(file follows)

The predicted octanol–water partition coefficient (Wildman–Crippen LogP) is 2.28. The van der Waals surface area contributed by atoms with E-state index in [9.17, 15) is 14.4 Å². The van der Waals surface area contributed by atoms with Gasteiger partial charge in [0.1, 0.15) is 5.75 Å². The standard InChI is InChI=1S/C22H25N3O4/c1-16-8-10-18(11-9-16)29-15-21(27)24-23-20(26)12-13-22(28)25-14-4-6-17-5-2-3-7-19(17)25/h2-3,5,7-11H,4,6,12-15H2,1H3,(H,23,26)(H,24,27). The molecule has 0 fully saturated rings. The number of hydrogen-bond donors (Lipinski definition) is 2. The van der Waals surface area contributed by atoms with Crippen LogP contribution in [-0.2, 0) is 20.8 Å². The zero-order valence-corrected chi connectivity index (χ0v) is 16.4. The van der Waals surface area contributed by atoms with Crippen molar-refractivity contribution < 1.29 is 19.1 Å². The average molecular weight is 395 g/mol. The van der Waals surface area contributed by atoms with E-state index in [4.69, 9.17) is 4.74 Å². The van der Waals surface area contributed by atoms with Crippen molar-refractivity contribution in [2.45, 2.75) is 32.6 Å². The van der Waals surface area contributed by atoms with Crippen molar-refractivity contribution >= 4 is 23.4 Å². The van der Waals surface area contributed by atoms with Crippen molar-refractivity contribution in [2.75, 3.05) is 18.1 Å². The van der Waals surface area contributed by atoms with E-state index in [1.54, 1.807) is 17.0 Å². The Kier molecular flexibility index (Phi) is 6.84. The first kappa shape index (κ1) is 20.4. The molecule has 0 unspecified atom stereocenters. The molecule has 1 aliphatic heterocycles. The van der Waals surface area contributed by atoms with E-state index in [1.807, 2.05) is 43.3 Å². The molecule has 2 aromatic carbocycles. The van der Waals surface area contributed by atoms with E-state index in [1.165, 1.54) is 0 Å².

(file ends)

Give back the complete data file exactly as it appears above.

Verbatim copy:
The predicted octanol–water partition coefficient (Wildman–Crippen LogP) is 2.28. The van der Waals surface area contributed by atoms with E-state index in [9.17, 15) is 14.4 Å². The van der Waals surface area contributed by atoms with Gasteiger partial charge in [0.1, 0.15) is 5.75 Å². The standard InChI is InChI=1S/C22H25N3O4/c1-16-8-10-18(11-9-16)29-15-21(27)24-23-20(26)12-13-22(28)25-14-4-6-17-5-2-3-7-19(17)25/h2-3,5,7-11H,4,6,12-15H2,1H3,(H,23,26)(H,24,27). The molecule has 0 fully saturated rings. The number of hydrogen-bond donors (Lipinski definition) is 2. The van der Waals surface area contributed by atoms with Crippen LogP contribution in [-0.2, 0) is 20.8 Å². The zero-order valence-corrected chi connectivity index (χ0v) is 16.4. The van der Waals surface area contributed by atoms with Crippen molar-refractivity contribution < 1.29 is 19.1 Å². The average molecular weight is 395 g/mol. The van der Waals surface area contributed by atoms with E-state index in [4.69, 9.17) is 4.74 Å². The van der Waals surface area contributed by atoms with Crippen molar-refractivity contribution in [2.45, 2.75) is 32.6 Å². The van der Waals surface area contributed by atoms with Crippen molar-refractivity contribution >= 4 is 23.4 Å². The van der Waals surface area contributed by atoms with Crippen molar-refractivity contribution in [2.75, 3.05) is 18.1 Å². The van der Waals surface area contributed by atoms with E-state index in [1.54, 1.807) is 17.0 Å². The Kier molecular flexibility index (Phi) is 6.84. The first kappa shape index (κ1) is 20.4. The molecule has 0 unspecified atom stereocenters. The molecule has 1 aliphatic heterocycles. The van der Waals surface area contributed by atoms with E-state index in [1.807, 2.05) is 43.3 Å². The molecule has 2 aromatic carbocycles. The van der Waals surface area contributed by atoms with E-state index in [1.165, 1.54) is 0 Å².